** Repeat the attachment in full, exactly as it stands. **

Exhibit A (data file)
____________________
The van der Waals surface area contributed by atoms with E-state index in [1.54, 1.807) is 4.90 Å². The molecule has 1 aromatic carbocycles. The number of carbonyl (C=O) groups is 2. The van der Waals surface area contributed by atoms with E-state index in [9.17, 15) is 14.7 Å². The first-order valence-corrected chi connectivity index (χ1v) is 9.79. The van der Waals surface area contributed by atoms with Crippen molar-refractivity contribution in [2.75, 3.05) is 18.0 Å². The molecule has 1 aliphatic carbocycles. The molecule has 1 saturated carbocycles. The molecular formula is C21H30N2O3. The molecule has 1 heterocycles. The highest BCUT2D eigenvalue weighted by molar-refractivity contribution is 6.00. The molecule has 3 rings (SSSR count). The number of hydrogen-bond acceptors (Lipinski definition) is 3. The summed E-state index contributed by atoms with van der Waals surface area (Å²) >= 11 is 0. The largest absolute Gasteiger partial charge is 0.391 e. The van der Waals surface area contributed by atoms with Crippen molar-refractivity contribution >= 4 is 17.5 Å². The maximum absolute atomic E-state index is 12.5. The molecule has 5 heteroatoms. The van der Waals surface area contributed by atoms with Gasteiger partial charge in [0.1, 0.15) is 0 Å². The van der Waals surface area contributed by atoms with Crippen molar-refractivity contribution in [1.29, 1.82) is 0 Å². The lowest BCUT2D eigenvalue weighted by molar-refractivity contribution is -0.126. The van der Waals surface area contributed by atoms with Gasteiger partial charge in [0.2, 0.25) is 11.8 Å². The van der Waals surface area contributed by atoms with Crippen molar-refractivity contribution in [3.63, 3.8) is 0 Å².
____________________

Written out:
The van der Waals surface area contributed by atoms with E-state index in [1.54, 1.807) is 4.90 Å². The molecule has 1 aromatic carbocycles. The number of carbonyl (C=O) groups is 2. The van der Waals surface area contributed by atoms with E-state index in [9.17, 15) is 14.7 Å². The first-order valence-corrected chi connectivity index (χ1v) is 9.79. The van der Waals surface area contributed by atoms with Crippen molar-refractivity contribution in [2.75, 3.05) is 18.0 Å². The molecule has 1 aliphatic carbocycles. The molecule has 1 saturated carbocycles. The molecular formula is C21H30N2O3. The molecule has 1 heterocycles. The highest BCUT2D eigenvalue weighted by molar-refractivity contribution is 6.00. The molecule has 3 rings (SSSR count). The number of hydrogen-bond acceptors (Lipinski definition) is 3. The summed E-state index contributed by atoms with van der Waals surface area (Å²) >= 11 is 0. The largest absolute Gasteiger partial charge is 0.391 e. The van der Waals surface area contributed by atoms with Crippen molar-refractivity contribution >= 4 is 17.5 Å². The maximum absolute atomic E-state index is 12.5. The molecule has 5 heteroatoms. The van der Waals surface area contributed by atoms with Gasteiger partial charge in [0.1, 0.15) is 0 Å². The van der Waals surface area contributed by atoms with Crippen molar-refractivity contribution in [1.29, 1.82) is 0 Å². The lowest BCUT2D eigenvalue weighted by molar-refractivity contribution is -0.126. The van der Waals surface area contributed by atoms with Gasteiger partial charge in [0.2, 0.25) is 11.8 Å². The van der Waals surface area contributed by atoms with Crippen molar-refractivity contribution in [3.63, 3.8) is 0 Å².